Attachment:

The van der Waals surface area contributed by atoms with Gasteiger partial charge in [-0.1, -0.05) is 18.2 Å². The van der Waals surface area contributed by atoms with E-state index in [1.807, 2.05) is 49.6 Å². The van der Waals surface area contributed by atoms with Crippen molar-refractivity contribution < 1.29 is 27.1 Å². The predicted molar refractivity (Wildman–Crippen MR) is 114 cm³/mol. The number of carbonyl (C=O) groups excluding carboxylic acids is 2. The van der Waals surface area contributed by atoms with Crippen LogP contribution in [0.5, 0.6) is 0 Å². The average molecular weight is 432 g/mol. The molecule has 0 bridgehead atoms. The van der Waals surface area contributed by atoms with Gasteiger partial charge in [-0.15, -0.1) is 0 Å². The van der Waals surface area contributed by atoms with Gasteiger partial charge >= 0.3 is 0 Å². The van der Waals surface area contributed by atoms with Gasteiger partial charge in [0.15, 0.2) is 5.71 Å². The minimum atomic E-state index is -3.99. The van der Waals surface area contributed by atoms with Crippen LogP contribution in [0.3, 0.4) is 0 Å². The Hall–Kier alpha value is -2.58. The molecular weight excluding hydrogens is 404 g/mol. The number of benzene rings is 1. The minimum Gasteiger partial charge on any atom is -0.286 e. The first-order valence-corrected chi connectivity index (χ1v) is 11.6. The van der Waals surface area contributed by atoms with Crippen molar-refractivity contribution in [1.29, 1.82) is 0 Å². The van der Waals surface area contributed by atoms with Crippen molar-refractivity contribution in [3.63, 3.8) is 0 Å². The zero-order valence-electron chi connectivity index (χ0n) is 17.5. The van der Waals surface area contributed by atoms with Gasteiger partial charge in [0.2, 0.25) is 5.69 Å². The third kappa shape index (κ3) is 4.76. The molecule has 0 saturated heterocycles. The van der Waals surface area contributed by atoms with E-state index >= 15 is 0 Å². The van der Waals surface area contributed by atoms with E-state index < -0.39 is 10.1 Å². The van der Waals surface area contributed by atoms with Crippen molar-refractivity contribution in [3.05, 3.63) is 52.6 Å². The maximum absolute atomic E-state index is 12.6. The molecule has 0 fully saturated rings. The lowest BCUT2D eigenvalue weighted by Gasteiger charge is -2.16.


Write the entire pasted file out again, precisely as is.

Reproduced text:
The van der Waals surface area contributed by atoms with Gasteiger partial charge in [-0.1, -0.05) is 18.2 Å². The van der Waals surface area contributed by atoms with E-state index in [1.807, 2.05) is 49.6 Å². The van der Waals surface area contributed by atoms with Crippen molar-refractivity contribution < 1.29 is 27.1 Å². The predicted molar refractivity (Wildman–Crippen MR) is 114 cm³/mol. The number of carbonyl (C=O) groups excluding carboxylic acids is 2. The van der Waals surface area contributed by atoms with Crippen LogP contribution in [0.5, 0.6) is 0 Å². The average molecular weight is 432 g/mol. The molecule has 0 bridgehead atoms. The van der Waals surface area contributed by atoms with Gasteiger partial charge in [-0.15, -0.1) is 0 Å². The van der Waals surface area contributed by atoms with Gasteiger partial charge >= 0.3 is 0 Å². The van der Waals surface area contributed by atoms with Gasteiger partial charge in [0.15, 0.2) is 5.71 Å². The minimum atomic E-state index is -3.99. The van der Waals surface area contributed by atoms with Crippen LogP contribution in [0.3, 0.4) is 0 Å². The Hall–Kier alpha value is -2.58. The molecular weight excluding hydrogens is 404 g/mol. The number of benzene rings is 1. The minimum Gasteiger partial charge on any atom is -0.286 e. The first-order valence-corrected chi connectivity index (χ1v) is 11.6. The van der Waals surface area contributed by atoms with Crippen molar-refractivity contribution in [1.29, 1.82) is 0 Å². The van der Waals surface area contributed by atoms with Crippen molar-refractivity contribution in [3.63, 3.8) is 0 Å². The zero-order valence-electron chi connectivity index (χ0n) is 17.5. The van der Waals surface area contributed by atoms with Gasteiger partial charge in [0.2, 0.25) is 5.69 Å². The third kappa shape index (κ3) is 4.76. The molecule has 0 saturated heterocycles. The van der Waals surface area contributed by atoms with E-state index >= 15 is 0 Å². The van der Waals surface area contributed by atoms with E-state index < -0.39 is 10.1 Å². The van der Waals surface area contributed by atoms with Crippen molar-refractivity contribution in [3.05, 3.63) is 52.6 Å². The maximum absolute atomic E-state index is 12.6. The molecule has 0 fully saturated rings. The lowest BCUT2D eigenvalue weighted by Gasteiger charge is -2.16.